Collection, Processing, and Characterization of Galleria mellonella Silk

  • Author / Creator
    Glasper, Mary J.
  • This study investigates a potential new source of silk fibre, Galleria mellonella Linnaeus (Lepidoptera: Pyralidae), commonly known as the greater wax moth. The larvae of this moth are a major pest of stored or unattended beehive brood combs. The larvae produce large quantities of strong, elastic silk in the construction of tunnels to protect themselves from bees in this environment. The unique mechanical properties of Galleria silk, combined with the large quantities produced by the larvae, make it a natural fibre worth investigating for textile end-uses. This research focuses specifically on the collection, processing, and characterization of Galleria silk and serves as an important foundation for the future utilization of this fibre. A method to collect clean cocoons free from frass and debris was developed, and those cocoons were used to assess how effective conventional degumming methods were in removing the sericin coating from Galleria silk. A novel method was developed for collecting naturally spun silk threads directly from the insect, so that the samples were handled as minimally as possible and the results would more closely represent the properties of Galleria silk as extruded by the insect. The results from the tensile tests were compared and contrasted to other studies where mechanical properties of Galleria silk was tested; the results were similarly compared to known values of other lepidopteran and spider silks, and to other man-made materials such as high tenacity textile fibres and steel. This study found that Galleria can be reared in such a way as to collect cocoons free from contamination for degumming and use. The most effective degumming method used in this study, as determined by a combination of quantitative and qualitative evaluation, was boiling the silk in a combined solution of Na2CO3 and sodium lauryl sulfate. Tensile specimens were collected as the insect deposited a single fibre while walking. This approach limited the amount of handling that could alter the silk’s mechanical properties prior to testing. Galleria silk has unique mechanical properties for lepidopteran silk and is more comparable to the properties of commonly studied spider silks. This silk could be a viable alternative to synthetic or transgenically produced spider silks currently being researched and utilized.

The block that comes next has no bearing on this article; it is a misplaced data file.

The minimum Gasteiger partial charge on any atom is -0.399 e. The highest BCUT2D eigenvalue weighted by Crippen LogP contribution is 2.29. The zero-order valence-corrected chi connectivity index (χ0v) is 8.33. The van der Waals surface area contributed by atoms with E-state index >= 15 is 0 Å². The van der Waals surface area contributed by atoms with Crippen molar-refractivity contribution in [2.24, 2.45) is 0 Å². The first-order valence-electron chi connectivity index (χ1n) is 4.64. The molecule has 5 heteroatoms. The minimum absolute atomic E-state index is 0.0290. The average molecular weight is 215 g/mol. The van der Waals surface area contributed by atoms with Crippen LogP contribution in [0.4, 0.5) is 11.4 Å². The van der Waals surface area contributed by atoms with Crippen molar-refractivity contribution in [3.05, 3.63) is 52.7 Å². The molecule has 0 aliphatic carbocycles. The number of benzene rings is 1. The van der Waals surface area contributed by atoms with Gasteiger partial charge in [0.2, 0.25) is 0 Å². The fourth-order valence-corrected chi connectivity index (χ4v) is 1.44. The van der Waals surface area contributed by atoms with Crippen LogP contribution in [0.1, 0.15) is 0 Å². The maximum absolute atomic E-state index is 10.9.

• Subjects / Keywords
  • Graduation date
    Spring 2019
  • Type of Item
  • Degree
    Master of Science
  • DOI
  • License
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